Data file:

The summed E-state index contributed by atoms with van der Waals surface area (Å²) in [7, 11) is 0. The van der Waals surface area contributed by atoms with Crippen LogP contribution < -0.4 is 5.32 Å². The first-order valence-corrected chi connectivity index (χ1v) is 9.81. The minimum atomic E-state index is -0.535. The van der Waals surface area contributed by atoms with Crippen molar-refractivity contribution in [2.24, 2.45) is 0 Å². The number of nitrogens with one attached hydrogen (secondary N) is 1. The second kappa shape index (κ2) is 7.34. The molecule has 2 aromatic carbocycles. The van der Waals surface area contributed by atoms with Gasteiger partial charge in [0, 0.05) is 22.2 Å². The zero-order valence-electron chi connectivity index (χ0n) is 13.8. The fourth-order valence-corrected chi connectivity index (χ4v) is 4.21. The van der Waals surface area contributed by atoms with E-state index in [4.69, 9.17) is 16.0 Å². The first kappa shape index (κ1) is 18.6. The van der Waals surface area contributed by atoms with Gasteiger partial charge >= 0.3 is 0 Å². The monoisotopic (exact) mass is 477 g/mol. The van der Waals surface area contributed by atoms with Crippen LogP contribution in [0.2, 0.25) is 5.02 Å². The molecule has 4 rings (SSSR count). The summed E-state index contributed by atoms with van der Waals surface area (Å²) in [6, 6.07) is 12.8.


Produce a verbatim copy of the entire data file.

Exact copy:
The summed E-state index contributed by atoms with van der Waals surface area (Å²) in [7, 11) is 0. The van der Waals surface area contributed by atoms with Crippen LogP contribution < -0.4 is 5.32 Å². The first-order valence-corrected chi connectivity index (χ1v) is 9.81. The minimum atomic E-state index is -0.535. The van der Waals surface area contributed by atoms with Crippen molar-refractivity contribution in [2.24, 2.45) is 0 Å². The number of nitrogens with one attached hydrogen (secondary N) is 1. The second kappa shape index (κ2) is 7.34. The molecule has 2 aromatic carbocycles. The van der Waals surface area contributed by atoms with Gasteiger partial charge in [0, 0.05) is 22.2 Å². The zero-order valence-electron chi connectivity index (χ0n) is 13.8. The fourth-order valence-corrected chi connectivity index (χ4v) is 4.21. The van der Waals surface area contributed by atoms with E-state index in [4.69, 9.17) is 16.0 Å². The first kappa shape index (κ1) is 18.6. The van der Waals surface area contributed by atoms with Gasteiger partial charge >= 0.3 is 0 Å². The monoisotopic (exact) mass is 477 g/mol. The van der Waals surface area contributed by atoms with Crippen LogP contribution in [0.2, 0.25) is 5.02 Å². The molecule has 4 rings (SSSR count). The summed E-state index contributed by atoms with van der Waals surface area (Å²) in [6, 6.07) is 12.8.